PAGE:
February 28, 2017
LG Electronics has a new strategy to reverse disappointing smartphone sales: ditch the gimmicks and focus on strong basic features. The company launched its new flagship phone this week; the G6 boasts more battery life, a longer 5.7-inch screen, and a sleek design. It also supports Dolby Vision HDR. Previous LG smartphones emphasized features such as a fingerprint scanner on the back or a modular approach for swapping accessories. Even with a simpler design, LG may still struggle to draw consumers in the slowing smartphone market.
LG’s chief of mobile Juno Cho said the G6 is catered to the estimated 60 to 70 percent of smartphone buyers who prioritize practical features. He points out that many smartphones are almost indistinguishable from each other now.
The goal for the mobile team at LG is to triple LG’s smartphone share of the market in the next three years. Cho wants LG to snag at least 10 percent in the high-end segment of key markets like the U.S. By using the basic phone approach, though, LG might lose some of the loyal tech geeks that bought LG phones for the novelty.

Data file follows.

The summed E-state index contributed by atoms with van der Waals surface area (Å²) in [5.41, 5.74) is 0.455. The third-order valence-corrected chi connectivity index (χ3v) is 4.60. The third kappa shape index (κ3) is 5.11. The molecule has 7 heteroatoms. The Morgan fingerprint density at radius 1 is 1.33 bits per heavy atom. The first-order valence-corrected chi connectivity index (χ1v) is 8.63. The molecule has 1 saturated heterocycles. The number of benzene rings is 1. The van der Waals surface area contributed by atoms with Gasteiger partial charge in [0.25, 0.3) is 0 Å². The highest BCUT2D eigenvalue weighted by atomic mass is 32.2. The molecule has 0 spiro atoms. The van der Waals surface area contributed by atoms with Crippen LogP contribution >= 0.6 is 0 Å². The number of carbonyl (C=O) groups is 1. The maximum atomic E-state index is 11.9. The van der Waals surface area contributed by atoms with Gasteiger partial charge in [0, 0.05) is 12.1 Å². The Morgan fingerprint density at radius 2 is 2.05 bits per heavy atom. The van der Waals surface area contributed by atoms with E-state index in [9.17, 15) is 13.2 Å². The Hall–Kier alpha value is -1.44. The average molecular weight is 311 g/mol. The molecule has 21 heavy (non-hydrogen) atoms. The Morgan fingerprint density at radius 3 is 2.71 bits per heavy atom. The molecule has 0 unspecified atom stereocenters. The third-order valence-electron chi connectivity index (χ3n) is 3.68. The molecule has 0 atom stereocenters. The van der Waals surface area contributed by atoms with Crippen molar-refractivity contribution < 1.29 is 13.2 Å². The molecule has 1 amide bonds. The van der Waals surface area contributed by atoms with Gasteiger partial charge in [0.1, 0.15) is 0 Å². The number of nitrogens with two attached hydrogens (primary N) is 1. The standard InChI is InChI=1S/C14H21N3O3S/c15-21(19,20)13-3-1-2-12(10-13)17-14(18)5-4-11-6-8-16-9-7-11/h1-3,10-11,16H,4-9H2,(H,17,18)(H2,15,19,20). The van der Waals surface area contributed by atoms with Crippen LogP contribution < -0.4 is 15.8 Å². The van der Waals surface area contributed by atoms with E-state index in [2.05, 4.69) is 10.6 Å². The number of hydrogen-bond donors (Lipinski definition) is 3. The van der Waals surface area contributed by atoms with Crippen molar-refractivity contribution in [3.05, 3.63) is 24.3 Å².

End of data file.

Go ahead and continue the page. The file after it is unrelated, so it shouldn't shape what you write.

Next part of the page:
However, the G6 has some impressive stats, including an 18:9 aspect ratio, dual 13MP rear cameras, 125-degree wide-angle lens, and built-in Google Assistant. It is also the first phone to support Dolby Vision high dynamic range video tech. The “phone delivers HDR-grade video content from Netflix and Amazon Video that Dolby promises will save on battery life and data consumption,” reports CNET.
LG will still contend with a saturated market. Without major innovations, consumers don’t feel the pressure to upgrade. Apple and Samsung saw their smartphone shipments drop by 7 and 4 percent, respectively, from 2015 to 2016. LG is losing big on its smartphones as well. Their flagship phones in 2016, the G5 and the V20, flopped. Lackluster sales were a major part of the company’s operating loss last quarter, which was the largest in six years.
Part of the problem is that LG runs Android and other third-party platforms on its smartphones. The Wall Street Journal reports that profit is limited for hardware providers. LG is hoping that smartphones become part of their ecosystem of other devices in the Internet of Things.